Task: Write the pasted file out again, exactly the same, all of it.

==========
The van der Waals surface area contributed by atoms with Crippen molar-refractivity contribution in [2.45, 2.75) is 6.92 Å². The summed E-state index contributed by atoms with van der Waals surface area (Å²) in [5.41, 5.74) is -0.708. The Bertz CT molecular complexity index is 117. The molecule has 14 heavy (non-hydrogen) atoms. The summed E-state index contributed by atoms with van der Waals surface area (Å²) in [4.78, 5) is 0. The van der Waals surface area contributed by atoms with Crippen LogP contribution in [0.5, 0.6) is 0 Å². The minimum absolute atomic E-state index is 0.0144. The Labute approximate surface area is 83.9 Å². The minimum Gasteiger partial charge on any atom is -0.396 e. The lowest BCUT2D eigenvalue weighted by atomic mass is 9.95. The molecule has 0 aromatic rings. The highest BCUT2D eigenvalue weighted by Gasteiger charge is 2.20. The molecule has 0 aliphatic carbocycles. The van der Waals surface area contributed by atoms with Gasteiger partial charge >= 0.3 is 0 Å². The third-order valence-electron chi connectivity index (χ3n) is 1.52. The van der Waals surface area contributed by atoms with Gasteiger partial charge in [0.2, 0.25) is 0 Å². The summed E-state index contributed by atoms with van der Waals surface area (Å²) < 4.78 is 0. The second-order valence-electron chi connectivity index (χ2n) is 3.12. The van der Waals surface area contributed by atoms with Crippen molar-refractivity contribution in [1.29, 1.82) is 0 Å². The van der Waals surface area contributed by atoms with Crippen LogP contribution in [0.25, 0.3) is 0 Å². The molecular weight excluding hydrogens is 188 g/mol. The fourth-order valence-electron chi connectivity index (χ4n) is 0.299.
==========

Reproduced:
The van der Waals surface area contributed by atoms with Crippen molar-refractivity contribution in [2.45, 2.75) is 6.92 Å². The summed E-state index contributed by atoms with van der Waals surface area (Å²) in [5.41, 5.74) is -0.708. The Bertz CT molecular complexity index is 117. The molecule has 14 heavy (non-hydrogen) atoms. The summed E-state index contributed by atoms with van der Waals surface area (Å²) in [4.78, 5) is 0. The van der Waals surface area contributed by atoms with Crippen LogP contribution in [0.5, 0.6) is 0 Å². The minimum absolute atomic E-state index is 0.0144. The Labute approximate surface area is 83.9 Å². The minimum Gasteiger partial charge on any atom is -0.396 e. The lowest BCUT2D eigenvalue weighted by atomic mass is 9.95. The molecule has 0 aromatic rings. The highest BCUT2D eigenvalue weighted by Gasteiger charge is 2.20. The molecule has 0 aliphatic carbocycles. The van der Waals surface area contributed by atoms with Gasteiger partial charge >= 0.3 is 0 Å². The third-order valence-electron chi connectivity index (χ3n) is 1.52. The van der Waals surface area contributed by atoms with Gasteiger partial charge in [0.2, 0.25) is 0 Å². The summed E-state index contributed by atoms with van der Waals surface area (Å²) < 4.78 is 0. The second-order valence-electron chi connectivity index (χ2n) is 3.12. The van der Waals surface area contributed by atoms with Crippen molar-refractivity contribution in [1.29, 1.82) is 0 Å². The van der Waals surface area contributed by atoms with Crippen LogP contribution in [0.25, 0.3) is 0 Å². The molecular weight excluding hydrogens is 188 g/mol. The fourth-order valence-electron chi connectivity index (χ4n) is 0.299.